Death: the most brutal of facts?

I have a priest friend who did not like preaching. He didn’t think he was very good, he never thought he had anything important to say. In retirement he was an assistant priest in a church in central London which had a pretty high standard of preaching. And so, what he lacked in content he made up for in dramatic effect. One Sunday he began his sermon by saying that he wasn’t going to begin with a text from scripture but with a quotation from the Independent Newspaper. He hung over the edge of the pulpit and declaimed: ‘Death: the most brutal of facts; death the most brutal of facts ‘ After a long dramatic pause, he asked, ‘is it?’

I do not now recall the rest of the sermon, but I have never forgotten the question. Is death, the most brutal, the most savagely cruel, mercilessly frank of facts?

Our culture has an ambivalent attitude to death: on the one hand we are absolutely saturated with death and killing in popular entertainment. Murder mysteries abound on our tv screens. The average action movie will have scores of slayings. And yet, this abundant display of mortality seems to anaesthetize us from the reality of death. It makes it unreal. Death is pretty much a taboo subject, which makes people uncomfortable.  There is almost an impression if you don't tlak about it and pretend it won’t happen, then it won’t.

As a priest, death is very much part of my world. The more one encounters death, the more one treats it as a fact of life, not a brutal fact, so much as a natural fact. What is brutal is that we have no idea how our end will be. It is out of our control, and we do like to be in control.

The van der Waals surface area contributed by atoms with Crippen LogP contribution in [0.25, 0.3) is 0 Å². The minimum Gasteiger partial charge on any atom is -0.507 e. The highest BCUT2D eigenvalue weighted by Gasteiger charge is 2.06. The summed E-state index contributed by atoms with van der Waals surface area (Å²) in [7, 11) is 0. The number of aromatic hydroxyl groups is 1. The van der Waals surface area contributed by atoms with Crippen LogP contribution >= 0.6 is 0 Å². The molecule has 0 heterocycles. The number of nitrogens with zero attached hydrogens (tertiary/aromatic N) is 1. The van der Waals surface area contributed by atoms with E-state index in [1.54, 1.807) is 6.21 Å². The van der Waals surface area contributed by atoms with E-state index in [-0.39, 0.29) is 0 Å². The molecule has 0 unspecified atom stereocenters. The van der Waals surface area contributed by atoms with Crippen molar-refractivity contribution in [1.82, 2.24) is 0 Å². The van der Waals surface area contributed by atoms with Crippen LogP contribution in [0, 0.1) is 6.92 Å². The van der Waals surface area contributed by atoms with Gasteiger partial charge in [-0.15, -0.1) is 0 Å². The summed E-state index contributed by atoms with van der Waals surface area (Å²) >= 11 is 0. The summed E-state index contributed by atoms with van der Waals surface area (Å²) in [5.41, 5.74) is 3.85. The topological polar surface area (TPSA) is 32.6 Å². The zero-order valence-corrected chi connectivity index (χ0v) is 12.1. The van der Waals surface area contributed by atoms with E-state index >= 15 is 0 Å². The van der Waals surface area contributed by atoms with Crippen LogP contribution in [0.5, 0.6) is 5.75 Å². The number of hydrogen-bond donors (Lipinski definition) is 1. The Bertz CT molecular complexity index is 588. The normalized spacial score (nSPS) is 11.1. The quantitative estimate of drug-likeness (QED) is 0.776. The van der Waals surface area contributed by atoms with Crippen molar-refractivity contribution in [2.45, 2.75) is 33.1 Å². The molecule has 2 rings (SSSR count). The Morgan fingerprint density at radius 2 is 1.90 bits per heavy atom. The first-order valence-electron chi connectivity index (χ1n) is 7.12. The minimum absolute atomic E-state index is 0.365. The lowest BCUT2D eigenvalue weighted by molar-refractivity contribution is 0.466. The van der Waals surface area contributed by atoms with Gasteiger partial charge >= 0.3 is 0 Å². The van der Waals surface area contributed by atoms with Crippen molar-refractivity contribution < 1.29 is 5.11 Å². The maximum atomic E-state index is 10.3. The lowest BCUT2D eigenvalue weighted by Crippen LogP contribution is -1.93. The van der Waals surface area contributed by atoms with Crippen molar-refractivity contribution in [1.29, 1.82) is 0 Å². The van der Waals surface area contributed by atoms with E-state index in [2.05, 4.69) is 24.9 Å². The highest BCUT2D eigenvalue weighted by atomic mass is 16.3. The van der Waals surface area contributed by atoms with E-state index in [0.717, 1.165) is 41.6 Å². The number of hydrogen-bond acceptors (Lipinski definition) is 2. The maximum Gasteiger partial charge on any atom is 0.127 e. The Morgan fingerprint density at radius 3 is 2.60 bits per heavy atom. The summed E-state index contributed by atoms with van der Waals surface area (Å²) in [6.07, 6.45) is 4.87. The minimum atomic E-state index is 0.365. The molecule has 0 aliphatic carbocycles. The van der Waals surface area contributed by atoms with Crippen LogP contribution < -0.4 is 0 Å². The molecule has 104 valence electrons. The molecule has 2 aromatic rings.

We may wonder how we will be at the end. Who will be there with us? Will we be alone? Every time we say the Hail Mary Prayer we say, ‘Holy Mary , Mother of God, pray for us sinners now and at the hour of our death’. It is a great reassurance to know that however and whenever we depart this life, Mary will be praying. We will not go alone.  

Furthermore, we have hope that God will be waiting, like the father in the parable of the Prodigal Son, looking out for us while we are still a long way off. And Jesus in our gospel reading today says that he will not turn away anyone who comes to him and he will raise them up on the last day.

Death is what death is. What happens to us when we die will not be dictated by the preacher’s teaching or by our own wishful thinking. No one is really qualified to speak of death, because we have a one-sided view of it. We know what happens this side, but not on the other.The true nature of eternal life will only be revealed to us after we die. Perhaps death should be regarded as the last, great surprise of our life.

Life is a journey towards God. Some, the saints, get there in this life. Other lesser mortals take longer to reach him, it is they whom we remember today. In this life almost all of us are deficient in love and our love needs to grow to make us ready to be with him who is love.

As Christians we look beyond death to the life of the world to come. We look forward to the mysterious day of resurrection. That too will be a surprise, Jesus said that it will come like a thief in the night and we should always be ready. The resurrection might be seen as a great coming together, the consummation of creation. How it will be accomplished, what will happen we do not know, we must leave that to God.   

But meanwhile, our relationships continue with those whom we have love who have died. They are here with us, in our thoughts and in our hearts. They remain with us. We continue to pray for them, because we love them.

Death is but one moment of our lives, to be accepted and embraced, because it cannot be avoided. St Francis de Sales wrote:  ‘often fill your mind with thoughts of the great gentleness and mercy with which God our Saviour welcomes souls at death, if they have spent their lives in trusting him, and striven to love and serve him. Do your utmost to arouse in your self a love of heaven and the life of the blessed so you will weaken your dread of parting from this mortal and fleeting life.

God is with us in this life, let us hope and trust that we and all whom we remember today will be with him as it continues.